It is at that time that Bermuda's white sand takes on its characteristic pink hue. Bermuda is one of the northernmost areas in the Western Hemisphere (but not the northernmost place in the world) for coral reefs. In Bermuda, see the contrast of pink sand, turquoise water between the shoreline, outlying reefs, and dark blue of the ocean beyond the reefs or land.

The sand in Bermuda is exceptionally fine. Beaches in Bermuda are often favored for weddings. Most beaches are on the South Shore, but a few are on the North Shore.

7. Playa de Gulpiyuri, Spain

Playa de Gulpiyuri is a flooded sinkhole with an inland beach located near Llanes, Spain around 100 m (330ft) from the Cantabrian Sea.

Roughly 40 meters (130ft) in length, it is fully tidal due to a series of underground tunnels carved by the salt water of the Cantabrian Sea which allows water from the Bay of Biscay to create small waves.

It is a popular tourist destination, natural monument, and part of Spain's Regional Network of Protected Natural Areas.

8. Hot Water Beach, New Zealand

Hot Water Beach is a beach on the east coast of the Coromandel Peninsula, New Zealand, approximately 12 kilometres (7.5mi) south east of Whitianga, and approximately 175 kilometres (110mi) from Auckland by car. Its name comes from underground hot springs which filter up through the sand between the high and low water tidal reaches.

The beach is a popular destination both for locals and tourists visiting New Zealand. Annual visitor numbers have been estimated at 700,000, making it one of the most popular geothermal attractions in the Waikato Region.

Within two hours either side of low tide, it is possible to dig into the sand allowing hot water to escape to the surface forming a hot water pool. The water, with a temperature as hot as 64°C (147°F), filters up from two underground fissures located close to each other. These natural springs can be found on the beach opposite the off-shore rocks. Visitors often dig large holes and relax and soak in the thermal water. Many visitors bring a spade and bucket with them. Spades can also be hired from the nearby surf shop.

9. Hidden Beach on Marieta Islands, Mexico

Protected from the intrusion of the world outside, the hidden beach of Marieta Islands, Puerto Vallarta is a world of its own. Located just a few miles off the coast of Mexico, close to Bandera bay, Marieta Islands are archipelagos that were formed as a result of volcanic activity. The islands have remained almost secluded ever since. It was only recently that recreational aspect of the place was discovered following development of an extremely exclusive marine ecosystem that makes this place just as unique as thrilling.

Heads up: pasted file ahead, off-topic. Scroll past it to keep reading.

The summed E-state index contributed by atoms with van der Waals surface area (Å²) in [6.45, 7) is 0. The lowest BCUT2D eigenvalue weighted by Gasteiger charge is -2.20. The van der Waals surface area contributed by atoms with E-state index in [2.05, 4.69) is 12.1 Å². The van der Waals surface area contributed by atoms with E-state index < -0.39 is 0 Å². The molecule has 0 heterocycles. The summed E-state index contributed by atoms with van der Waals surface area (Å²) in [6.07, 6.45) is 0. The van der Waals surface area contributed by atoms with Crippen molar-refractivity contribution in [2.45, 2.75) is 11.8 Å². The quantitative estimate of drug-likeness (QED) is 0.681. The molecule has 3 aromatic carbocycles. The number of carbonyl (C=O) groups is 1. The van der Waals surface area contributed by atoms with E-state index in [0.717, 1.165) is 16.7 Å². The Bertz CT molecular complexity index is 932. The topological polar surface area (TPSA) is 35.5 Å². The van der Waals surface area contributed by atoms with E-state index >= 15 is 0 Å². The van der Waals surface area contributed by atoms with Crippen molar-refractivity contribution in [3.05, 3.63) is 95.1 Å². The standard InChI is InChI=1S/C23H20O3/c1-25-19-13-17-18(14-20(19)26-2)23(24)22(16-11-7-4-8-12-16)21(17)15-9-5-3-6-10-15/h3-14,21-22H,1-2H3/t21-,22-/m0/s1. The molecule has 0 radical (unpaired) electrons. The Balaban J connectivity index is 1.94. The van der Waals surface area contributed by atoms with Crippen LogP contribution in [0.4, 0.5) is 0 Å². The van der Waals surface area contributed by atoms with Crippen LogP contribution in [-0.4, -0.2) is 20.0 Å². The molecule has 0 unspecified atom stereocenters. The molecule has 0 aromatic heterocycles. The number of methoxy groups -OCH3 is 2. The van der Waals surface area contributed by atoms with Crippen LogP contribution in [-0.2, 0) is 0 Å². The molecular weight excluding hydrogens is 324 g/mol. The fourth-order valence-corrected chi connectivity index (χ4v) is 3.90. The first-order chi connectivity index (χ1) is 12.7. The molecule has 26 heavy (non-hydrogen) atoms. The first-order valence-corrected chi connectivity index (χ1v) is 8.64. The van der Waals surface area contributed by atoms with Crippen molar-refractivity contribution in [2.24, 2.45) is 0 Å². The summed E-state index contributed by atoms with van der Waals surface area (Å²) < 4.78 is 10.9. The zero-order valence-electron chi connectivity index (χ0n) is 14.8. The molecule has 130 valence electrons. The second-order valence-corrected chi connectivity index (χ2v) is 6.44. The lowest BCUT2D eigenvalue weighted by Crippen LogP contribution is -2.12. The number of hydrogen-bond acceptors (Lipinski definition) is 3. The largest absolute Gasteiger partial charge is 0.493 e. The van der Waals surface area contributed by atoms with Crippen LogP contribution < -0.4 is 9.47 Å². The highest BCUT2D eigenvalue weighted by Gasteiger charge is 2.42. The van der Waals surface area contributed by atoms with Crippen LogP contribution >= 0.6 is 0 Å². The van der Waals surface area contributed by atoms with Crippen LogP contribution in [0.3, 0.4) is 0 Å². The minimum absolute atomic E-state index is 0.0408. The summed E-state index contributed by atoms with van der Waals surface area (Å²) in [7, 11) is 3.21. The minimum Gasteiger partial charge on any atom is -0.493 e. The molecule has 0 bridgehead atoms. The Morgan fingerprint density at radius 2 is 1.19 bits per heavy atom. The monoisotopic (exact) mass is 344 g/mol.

The water along the hidden beach Marieta Island, Puerto Vallarta is a crystal clear blue mass of pure bliss. Of the marine wildlife available to view in the place, Humpback whale, sea turtles and dolphins are just a few of the most magnificent examples. Travelers can also enjoy a powerboat trip to the hidden beach, Marieta Island, Puerto Vallarta taking in the scenery along the way.

The hidden beach, Marieta Islands, Puerto Vallarta is an intriguing site in its own accord. The beach remains cut off from rest of the group of islands. And for those who stumble across the place, the surprises held are immense. The beach is considered to possess an abundance of reef fish, with about 103 different species moving around in the clear blue waters of the beach.

10. Loango’s Wild Forested Beach, Gabon

This forested beach is located in Loango National Park in western Gabon. Loango’s wild forested beach is one of the few places in the world where great mammal herds still have access to the sea, and one of the last places in the world with Hippopotamus in the surf. Buffalo and Forest Elephant herds graze on the coastal grasslands and wander on the beach.

Surfing hippo in Atlantic Ocean

Even gorilla families are occasionally seen foraging in beachside trees. Many of these beaches provide significant habitat for migrant shorebirds, including African Skimmers and Damara Terns, both with populations that are dropping quickly elsewhere in Africa.

African forest buffalo on the beach

With hunting bans in the park area, Loango’s animals are rapidly acclimating to people, thus becoming more visible to tourists. Quiet walks with trained ecoguides will provide opportunities for tourists to see gorillas, chimps, monkeys, duikers, and hundreds of forest birds.